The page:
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CME visualises the eruptions seen catapulting vast amounts of material from the sun’s surface into deep space. Coronal Mass Ejections (CME) occur when the magnetic fields of the sun, and other stars, have immense energy stored within them. When the magnetic field lines of the sun get tangled up a little under certain conditions they can in essence snap. A multi-planetary-sized short circuit has occurred. As a result, all of this energy stored within the line then erupts outwards. They are very similar to solar flares, however, they occur higher off the surface of the sun than a solar flare and are vastly more powerful. CMEs carry large amounts of material from the sun’s surface with them into interplanetary space. Millions of Billions of tons of plasma are ripped away from the Sun’s atmosphere and hurled through the solar system. At this point, they become known as ICME (Interplanetary coronal mass ejection).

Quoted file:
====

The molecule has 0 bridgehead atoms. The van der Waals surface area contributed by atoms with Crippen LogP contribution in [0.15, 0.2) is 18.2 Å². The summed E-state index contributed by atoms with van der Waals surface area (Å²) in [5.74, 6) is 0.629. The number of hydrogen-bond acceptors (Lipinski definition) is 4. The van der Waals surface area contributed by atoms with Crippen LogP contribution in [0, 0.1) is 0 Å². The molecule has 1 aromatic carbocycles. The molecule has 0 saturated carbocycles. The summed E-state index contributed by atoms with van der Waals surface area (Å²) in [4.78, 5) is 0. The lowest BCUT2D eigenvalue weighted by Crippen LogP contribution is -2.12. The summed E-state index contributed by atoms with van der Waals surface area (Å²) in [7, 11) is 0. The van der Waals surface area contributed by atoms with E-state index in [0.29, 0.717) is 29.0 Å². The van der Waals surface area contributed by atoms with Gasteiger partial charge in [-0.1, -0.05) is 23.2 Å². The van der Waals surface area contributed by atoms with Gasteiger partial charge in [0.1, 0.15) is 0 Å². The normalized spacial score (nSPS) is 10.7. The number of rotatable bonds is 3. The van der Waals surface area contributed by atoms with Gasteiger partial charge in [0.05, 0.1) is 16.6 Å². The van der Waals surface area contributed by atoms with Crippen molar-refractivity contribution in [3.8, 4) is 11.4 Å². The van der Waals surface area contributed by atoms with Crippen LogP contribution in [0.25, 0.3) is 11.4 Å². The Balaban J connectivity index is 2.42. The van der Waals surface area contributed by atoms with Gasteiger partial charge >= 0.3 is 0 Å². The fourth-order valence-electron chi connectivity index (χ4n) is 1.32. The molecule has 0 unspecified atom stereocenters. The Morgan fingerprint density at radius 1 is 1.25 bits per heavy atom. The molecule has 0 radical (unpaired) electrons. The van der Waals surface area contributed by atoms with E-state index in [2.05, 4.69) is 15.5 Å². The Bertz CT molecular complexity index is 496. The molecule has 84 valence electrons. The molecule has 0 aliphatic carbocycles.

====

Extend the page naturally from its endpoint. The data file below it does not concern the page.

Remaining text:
ICMEs have more than enough power to cross the interplanetary space between the Sun and Earth and collide with our magnetosphere with ease. When this happens, You and I physically are not affected unless you want to count the feast your eyes have on the energetic particles being diverted to the poles resulting in the creation of Auroras. However, an especially powerful CME can catapult enough material and, if aligned correctly, the CME’s magnetic field merges with the Earth’s magnetic field until at which point it overloads, snaps and with explosive power launches energy back at Earth. Known as a ‘Geomagnetic Storm’, You and I once again are not physically affected. However, with all our electronics covering the globe, it can induce currents in the power grid and either shut it down or destroy the transformers running it. In 1989, the Quebec power grid failed after being hit by a strong solar storm. In 1859, a high energy CME occurred in what has become known as ‘The Carrington Event’. Large Auroras appeared as far south as the Caribbean and telegraph systems worldwide failed, shocking operators and sparking. The Sun is the dominant force of the solar system. It gives heat and life-giving light. Don't be fooled though, it can be very violent.

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